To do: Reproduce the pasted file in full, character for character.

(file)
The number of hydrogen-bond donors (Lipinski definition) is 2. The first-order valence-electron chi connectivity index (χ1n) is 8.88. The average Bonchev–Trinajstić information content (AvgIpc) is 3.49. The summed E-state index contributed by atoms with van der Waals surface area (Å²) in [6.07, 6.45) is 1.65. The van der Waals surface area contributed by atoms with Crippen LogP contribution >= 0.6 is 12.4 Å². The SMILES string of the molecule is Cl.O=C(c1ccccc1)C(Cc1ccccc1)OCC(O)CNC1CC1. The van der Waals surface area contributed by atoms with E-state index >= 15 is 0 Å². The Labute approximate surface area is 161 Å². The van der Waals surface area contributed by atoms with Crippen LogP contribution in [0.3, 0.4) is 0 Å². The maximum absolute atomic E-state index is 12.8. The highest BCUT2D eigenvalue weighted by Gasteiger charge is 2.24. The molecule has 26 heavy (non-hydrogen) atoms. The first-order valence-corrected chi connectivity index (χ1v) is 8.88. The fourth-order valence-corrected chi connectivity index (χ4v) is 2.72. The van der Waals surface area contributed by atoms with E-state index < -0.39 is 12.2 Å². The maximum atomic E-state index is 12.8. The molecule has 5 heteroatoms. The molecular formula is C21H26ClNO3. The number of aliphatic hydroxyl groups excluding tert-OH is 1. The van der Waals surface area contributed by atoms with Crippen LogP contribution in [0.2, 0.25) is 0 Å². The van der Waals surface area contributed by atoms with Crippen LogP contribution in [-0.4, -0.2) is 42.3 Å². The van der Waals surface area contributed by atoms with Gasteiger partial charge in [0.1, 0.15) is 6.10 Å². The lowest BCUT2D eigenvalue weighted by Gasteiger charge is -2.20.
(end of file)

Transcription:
The number of hydrogen-bond donors (Lipinski definition) is 2. The first-order valence-electron chi connectivity index (χ1n) is 8.88. The average Bonchev–Trinajstić information content (AvgIpc) is 3.49. The summed E-state index contributed by atoms with van der Waals surface area (Å²) in [6.07, 6.45) is 1.65. The van der Waals surface area contributed by atoms with Crippen LogP contribution >= 0.6 is 12.4 Å². The SMILES string of the molecule is Cl.O=C(c1ccccc1)C(Cc1ccccc1)OCC(O)CNC1CC1. The van der Waals surface area contributed by atoms with E-state index >= 15 is 0 Å². The Labute approximate surface area is 161 Å². The van der Waals surface area contributed by atoms with Crippen LogP contribution in [0.3, 0.4) is 0 Å². The maximum absolute atomic E-state index is 12.8. The highest BCUT2D eigenvalue weighted by Gasteiger charge is 2.24. The molecule has 26 heavy (non-hydrogen) atoms. The first-order valence-corrected chi connectivity index (χ1v) is 8.88. The fourth-order valence-corrected chi connectivity index (χ4v) is 2.72. The van der Waals surface area contributed by atoms with E-state index < -0.39 is 12.2 Å². The maximum atomic E-state index is 12.8. The molecule has 5 heteroatoms. The molecular formula is C21H26ClNO3. The number of aliphatic hydroxyl groups excluding tert-OH is 1. The van der Waals surface area contributed by atoms with Crippen LogP contribution in [0.2, 0.25) is 0 Å². The van der Waals surface area contributed by atoms with Crippen LogP contribution in [-0.4, -0.2) is 42.3 Å². The van der Waals surface area contributed by atoms with Gasteiger partial charge in [0.1, 0.15) is 6.10 Å². The lowest BCUT2D eigenvalue weighted by Gasteiger charge is -2.20.